software engineer and driver…

Recently, I had this discussion around the issue of qualification for a software developer. Indian IT services companies often issue recruitment ads asking for first class engineers from the best colleges in India. Notably the IITs. That was how some of the companies started. Then they climbed down, going to the best non IIT colleges. Then they climbed down and now almost any engineer with a first class can make it through to most companies.

There are many other companies who ask for best in class graduates. Some companies prefer NIIT graduates – who are not engineers, though many of them are engineers too.

Really, what is the level of qualification required to be a software developer? This is a funny question if you ask me, since it is like asking what qualification do you require to be a driver. To be a driver, you need no qualification. If you are an MA or a M Ed, well, good luck to you but that has no bearing on whether you get a driving licence or not. As long you can drive a vehicle well and convince the RTO inspector that you can, you get a licence and you can drive.

To be a coder, is exactly like that. In India many people (and companies) make us believe that you need a science background to learn coding. It is like asking for mechanical engineers when what you really want are drivers.

I have some of my friends as young as 8th standard who have waded knee deep into coding. I know of some who have created small tools and other patches even before they cleared their class Xth exams. I know of accountancy grads who are experts in coding/hacking. One of the guys who studied with me had created his own game – and he was not even a graduate – his dad has passed him a defunct PC which he had made good use of. Qualification – well nothing. Except that they loved doing what they did.

Google Jam is a step in the right direction. I wish service companies in India too tried and picked up geeks this way rather than a traditional formal-tie interview process. These are the geeks who will create more code juice and innovate – they may not follow coding standards though and geeks oten come with their own idiosyncracies – which service industries hate. But Google and Microsoft? They love ’em.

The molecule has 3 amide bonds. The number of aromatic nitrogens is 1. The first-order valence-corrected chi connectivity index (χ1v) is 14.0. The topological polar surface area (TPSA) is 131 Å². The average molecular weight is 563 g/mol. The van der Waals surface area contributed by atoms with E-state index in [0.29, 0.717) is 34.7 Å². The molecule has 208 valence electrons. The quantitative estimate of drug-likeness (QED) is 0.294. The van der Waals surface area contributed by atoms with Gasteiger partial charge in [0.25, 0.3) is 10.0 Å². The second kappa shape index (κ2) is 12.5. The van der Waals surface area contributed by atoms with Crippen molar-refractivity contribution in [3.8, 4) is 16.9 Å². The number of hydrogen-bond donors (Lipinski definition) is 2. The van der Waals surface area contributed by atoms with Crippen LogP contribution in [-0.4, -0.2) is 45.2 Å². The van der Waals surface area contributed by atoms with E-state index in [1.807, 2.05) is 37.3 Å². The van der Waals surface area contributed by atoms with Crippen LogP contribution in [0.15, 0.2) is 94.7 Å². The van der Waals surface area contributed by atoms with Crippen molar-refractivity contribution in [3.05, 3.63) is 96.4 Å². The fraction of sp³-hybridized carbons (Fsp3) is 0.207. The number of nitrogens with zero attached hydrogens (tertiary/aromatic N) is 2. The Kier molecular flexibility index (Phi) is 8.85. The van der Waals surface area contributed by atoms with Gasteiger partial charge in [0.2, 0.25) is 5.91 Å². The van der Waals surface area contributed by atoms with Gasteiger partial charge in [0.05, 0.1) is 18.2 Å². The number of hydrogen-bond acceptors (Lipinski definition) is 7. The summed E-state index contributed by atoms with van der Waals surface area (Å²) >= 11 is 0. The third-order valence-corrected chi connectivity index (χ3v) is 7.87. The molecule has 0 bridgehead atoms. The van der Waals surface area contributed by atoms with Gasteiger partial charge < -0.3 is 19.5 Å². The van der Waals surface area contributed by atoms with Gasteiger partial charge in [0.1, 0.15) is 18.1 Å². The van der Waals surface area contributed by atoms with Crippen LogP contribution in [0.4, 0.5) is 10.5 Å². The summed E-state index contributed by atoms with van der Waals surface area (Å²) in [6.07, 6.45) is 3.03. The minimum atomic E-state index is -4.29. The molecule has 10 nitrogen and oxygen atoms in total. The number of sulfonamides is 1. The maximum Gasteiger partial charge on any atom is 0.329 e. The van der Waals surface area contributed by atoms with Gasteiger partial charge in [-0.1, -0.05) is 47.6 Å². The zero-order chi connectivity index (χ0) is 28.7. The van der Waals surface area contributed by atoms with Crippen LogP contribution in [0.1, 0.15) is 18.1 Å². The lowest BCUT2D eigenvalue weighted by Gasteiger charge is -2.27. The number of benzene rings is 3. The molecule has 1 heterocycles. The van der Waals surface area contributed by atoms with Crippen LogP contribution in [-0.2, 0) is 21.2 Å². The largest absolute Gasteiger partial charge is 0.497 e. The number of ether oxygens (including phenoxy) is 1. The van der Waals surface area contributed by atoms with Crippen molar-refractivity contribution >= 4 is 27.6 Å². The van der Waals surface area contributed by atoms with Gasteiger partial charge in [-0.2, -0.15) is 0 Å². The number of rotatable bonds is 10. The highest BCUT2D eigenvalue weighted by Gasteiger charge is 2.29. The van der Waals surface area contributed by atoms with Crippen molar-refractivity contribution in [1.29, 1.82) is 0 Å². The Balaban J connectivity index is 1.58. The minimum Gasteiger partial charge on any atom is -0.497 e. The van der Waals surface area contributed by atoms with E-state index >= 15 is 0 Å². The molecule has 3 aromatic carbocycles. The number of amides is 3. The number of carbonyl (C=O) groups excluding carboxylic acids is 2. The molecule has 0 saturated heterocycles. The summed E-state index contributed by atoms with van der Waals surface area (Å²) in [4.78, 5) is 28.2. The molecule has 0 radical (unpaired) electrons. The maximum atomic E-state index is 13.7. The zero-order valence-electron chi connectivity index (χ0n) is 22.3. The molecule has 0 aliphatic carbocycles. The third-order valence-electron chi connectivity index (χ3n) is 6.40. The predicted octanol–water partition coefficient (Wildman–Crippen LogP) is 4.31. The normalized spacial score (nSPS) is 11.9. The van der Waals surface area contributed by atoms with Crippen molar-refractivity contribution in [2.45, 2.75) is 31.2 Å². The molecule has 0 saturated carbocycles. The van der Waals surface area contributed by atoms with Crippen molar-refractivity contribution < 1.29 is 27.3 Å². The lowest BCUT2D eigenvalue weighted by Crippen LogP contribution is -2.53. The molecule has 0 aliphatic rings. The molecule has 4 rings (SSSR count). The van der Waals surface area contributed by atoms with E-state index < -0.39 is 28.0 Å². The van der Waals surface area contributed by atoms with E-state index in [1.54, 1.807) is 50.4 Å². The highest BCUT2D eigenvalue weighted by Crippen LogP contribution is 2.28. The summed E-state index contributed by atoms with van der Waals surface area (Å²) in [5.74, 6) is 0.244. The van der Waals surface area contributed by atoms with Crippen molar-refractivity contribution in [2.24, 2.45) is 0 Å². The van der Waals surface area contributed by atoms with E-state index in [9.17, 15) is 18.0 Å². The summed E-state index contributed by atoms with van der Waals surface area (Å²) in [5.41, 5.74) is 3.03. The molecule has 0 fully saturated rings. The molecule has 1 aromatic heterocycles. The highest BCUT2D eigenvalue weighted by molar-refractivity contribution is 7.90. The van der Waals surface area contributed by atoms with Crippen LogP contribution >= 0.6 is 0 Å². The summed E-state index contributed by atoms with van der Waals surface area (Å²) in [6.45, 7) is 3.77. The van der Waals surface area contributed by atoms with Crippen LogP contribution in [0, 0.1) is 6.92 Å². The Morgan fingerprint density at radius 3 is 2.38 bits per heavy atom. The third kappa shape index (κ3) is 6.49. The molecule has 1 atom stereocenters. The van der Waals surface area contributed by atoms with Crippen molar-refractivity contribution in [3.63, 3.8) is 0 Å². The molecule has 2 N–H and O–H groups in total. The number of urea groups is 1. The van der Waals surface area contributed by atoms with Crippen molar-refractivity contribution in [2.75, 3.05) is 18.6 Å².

The highly qualified educated coder who gets into the IT service industry today wants to “get out of coding” even as he sets foot in the industry – with the result that the industry is filled with (generally) low technical skills. The industry also “rewards” good coders with management positions with the result that they lose their technical skills and that is often seen as the only way to grow in the firm. (That last part is changing though the hiring is still done the old way.)

One point here is that good educational qualifications (ranging from any graduation to post graduation or an MBA) help in assessing whether a potential employee can create documentation, processes – but thats not the same as coding. What IT service companies do need is a mixture of low to medium end coding skills at the entry level followed by good communication, presentation and documentation skills at the next levels. Honestly, you need neither first class engineers nor first class graduates at the entry level in an IT service company. You do need a high level of presentation skills, negotiation skills, strategic thinking at a managerial level and beyond.

Coming back, coding is a fair bit about self interest, which is about the geek – someone who lives, talks and breathes code – and nobody can teach you to do that (not for code, not for music, not for blogging). This is for those whom computers (or central excise or dance) is a passion.

The other part is around technical training, which is for the NIITs and their ilk to milk. The engineering colleges should really get out of creating newer engineering streams for Information Technology (IT – this thing sells like crazy) and focus on creating engineers not coders.

Make no mistake, the uber technical chaps are highly regarded, paid as much as (if not far better -look at any core tech companies payscales) than uber domain guys and there will always be a continuous demand for technology professionals at all levels. And, once again, it does not matter what qualification you have as long as you have a licence to drive (or code).

taken from:

http://ecophilo.blogspot.com/2006/10/of-geeks-and-coders.html

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